Getting a legal prescription for Percocet isn’t easy, in part because doctors have become wary of patients who fake complaints in order to get their drug habit filled. Simply telling the doctor that your back hurts or that you have a burning sensation when you pee, or showing up at the ER at 3:00 AM with a bit of road rash won’t crack the safe.

So what was Lea’s legitimate medical purpose for taking Percocet? He started off in his apology letter explaining the existence of the prescription to help him sleep, but that’s not a legitimate medical purpose for Percocet and the burden is on Lea to now prove that that is in fact why it was prescribed. He could produce his medical records and reveal the name of the treating M.D., but he hasn’t. Why not? Well, first off it might show that the M.D. was committing a felony by prescribing Percocet for something that wasn’t a legitimate medical purpose.

Another possible reason he doesn’t trot out the prescription is that he has no prescription; perhaps he bought the drugs illegally. Another possible reason is that his medical records might reveal that he obtained the prescription by lying to his physician about the “legitimate medical purpose” for which he got the prescription. It’s hard to imagine an ethical doctor prescribing Percocet for future injuries. Doctors don’t typically write prescriptions for things that might happen to you, and even if they did they wouldn’t prescribe Percocet.

Doctors can write multiple prescriptions for Percocet that you can fill sequentially, but they typically only do this if you have an existing injury or chronic painful condition. The notion that Lea’s M.D. is dispensing Percocet so Bobby can cope with the horrors of “transatlantic flights in coach” is silly. It also raises the question of whether he’s ever looked at a map. What transatlantic flight from Pennsylvania gets you to Japan and Taiwan?

Lea’s explanation is even shoddier the more closely you examine it. He claims that he got the prescription in case he got hurt in Japan or Taiwan, conjuring up images of witch doctors hacking off limbs with tree saws while the patient grimaces in pain–as if those two countries don’t have access to Percocet and every other synthetic narcotic in the advanced world’s pharmacopeia. Japan and Taiwan have world class medical care and world class pharma. Bobby wants us to believe they don’t know how to treat road rash and a broken collarbone?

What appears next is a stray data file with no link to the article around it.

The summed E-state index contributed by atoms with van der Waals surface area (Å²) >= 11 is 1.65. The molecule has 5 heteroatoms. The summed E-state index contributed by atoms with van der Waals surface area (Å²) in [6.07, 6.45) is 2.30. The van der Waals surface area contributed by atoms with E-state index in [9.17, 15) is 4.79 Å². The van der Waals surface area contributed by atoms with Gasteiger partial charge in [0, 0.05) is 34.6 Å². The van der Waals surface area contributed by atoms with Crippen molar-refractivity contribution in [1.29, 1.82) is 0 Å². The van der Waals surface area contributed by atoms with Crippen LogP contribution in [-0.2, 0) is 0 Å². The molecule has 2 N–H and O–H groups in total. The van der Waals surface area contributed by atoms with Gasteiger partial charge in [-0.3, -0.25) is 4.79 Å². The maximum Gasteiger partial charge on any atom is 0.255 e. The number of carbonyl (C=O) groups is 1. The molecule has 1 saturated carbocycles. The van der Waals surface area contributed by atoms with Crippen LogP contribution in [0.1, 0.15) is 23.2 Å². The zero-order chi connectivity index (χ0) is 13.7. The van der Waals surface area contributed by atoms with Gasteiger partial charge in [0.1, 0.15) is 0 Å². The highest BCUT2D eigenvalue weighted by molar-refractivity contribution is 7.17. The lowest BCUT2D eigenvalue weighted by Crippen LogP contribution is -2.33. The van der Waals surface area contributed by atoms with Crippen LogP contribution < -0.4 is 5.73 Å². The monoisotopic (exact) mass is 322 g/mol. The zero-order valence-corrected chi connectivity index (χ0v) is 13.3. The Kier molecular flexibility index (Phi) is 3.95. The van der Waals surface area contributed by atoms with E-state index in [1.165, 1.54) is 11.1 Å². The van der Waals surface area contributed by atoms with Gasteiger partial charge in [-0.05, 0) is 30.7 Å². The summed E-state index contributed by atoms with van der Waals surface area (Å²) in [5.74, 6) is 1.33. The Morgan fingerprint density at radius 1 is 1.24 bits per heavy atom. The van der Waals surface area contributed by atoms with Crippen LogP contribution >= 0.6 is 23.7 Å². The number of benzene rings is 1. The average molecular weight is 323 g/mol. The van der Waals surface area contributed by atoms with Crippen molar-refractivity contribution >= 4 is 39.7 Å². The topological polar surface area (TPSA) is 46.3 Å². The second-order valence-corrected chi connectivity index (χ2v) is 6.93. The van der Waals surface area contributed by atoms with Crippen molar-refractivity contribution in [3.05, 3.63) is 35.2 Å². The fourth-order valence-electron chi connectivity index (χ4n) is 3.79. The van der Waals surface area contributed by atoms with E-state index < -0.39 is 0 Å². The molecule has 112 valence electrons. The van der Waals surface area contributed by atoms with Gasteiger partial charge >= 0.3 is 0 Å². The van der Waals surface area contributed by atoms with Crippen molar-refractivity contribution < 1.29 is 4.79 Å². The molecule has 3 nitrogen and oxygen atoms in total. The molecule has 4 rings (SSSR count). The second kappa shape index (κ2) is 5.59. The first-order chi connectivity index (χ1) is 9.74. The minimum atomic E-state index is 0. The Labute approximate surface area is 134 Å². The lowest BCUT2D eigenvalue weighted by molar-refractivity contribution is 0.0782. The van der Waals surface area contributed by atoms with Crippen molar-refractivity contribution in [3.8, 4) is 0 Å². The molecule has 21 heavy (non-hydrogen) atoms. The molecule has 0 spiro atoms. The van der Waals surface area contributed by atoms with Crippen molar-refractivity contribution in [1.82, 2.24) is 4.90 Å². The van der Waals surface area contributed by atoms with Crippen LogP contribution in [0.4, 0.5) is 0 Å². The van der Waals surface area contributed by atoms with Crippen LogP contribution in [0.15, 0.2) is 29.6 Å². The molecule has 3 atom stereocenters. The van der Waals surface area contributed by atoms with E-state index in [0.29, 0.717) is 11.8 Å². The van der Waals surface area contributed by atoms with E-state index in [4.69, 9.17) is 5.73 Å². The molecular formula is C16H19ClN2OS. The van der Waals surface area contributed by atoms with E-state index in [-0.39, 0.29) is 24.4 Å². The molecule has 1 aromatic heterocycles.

So now Lea is in a bind. The prescription of Percocet as a sleeping pill potentially violates federal law because it’s not a legitimate medical purpose. Nor does the prophylactic prescription fly because doctors don’t give you drugs for “potential” injuries, and because the places he claimed he wouldn’t have access to treatment provide world class, first world healthcare.

These things all point to a person who doped, which means that in the Bicycling interview he does what habitual liars do: He changes his story. The Percocet was now primarily in case he crashed, but also for those transatlantic flights. But this doesn’t help the aforementioned problems–Percocet still isn’t indicated for sleeping–and it creates another: If he only uses it “on occasion to sleep on those transatlantic flights,” why is he popping it the night before a race in Carson, California?

Answer: It’s less likely that he popped it the night before a race in Carson so he could sleep, and likelier that he popped it a couple of hours before the race for its performance enhancing effects, as cyclists have been doing with narcotics for more than a hundred years.

Interviewer: You wrote that the night you took it you didn’t do what you’ve done so many times before: check to see if a medication is on the banned list. I’m sure you’ve run the scenario again a million times. Why didn’t you?

Lea: You’re right, I’ve thought about that so many times. There’s a couple of things [pause]. Although I can’t recall in my memory typing in the drug to check it, I really, really have trouble believing that I never would’ve done that. So I have to, although I can’t remember doing it, I have to believe that I had done that because I just don’t think that I would’ve been so careless taking a real-deal drug like that so recklessly. The second part is that the way I’d seen it used, from people that I trust, there were no red flags to me. There was nothing I’d seen that was showing me that using it in the manner that I did was problematic [from a doping standpoint]. It’s a commonly used painkiller in cycling, especially for crashes. I know people have used it as a sleep aid on flights. To me, the thought of using it to ride a bike faster is ludicrous, it helps to sleep, so that part never really crossed my mind.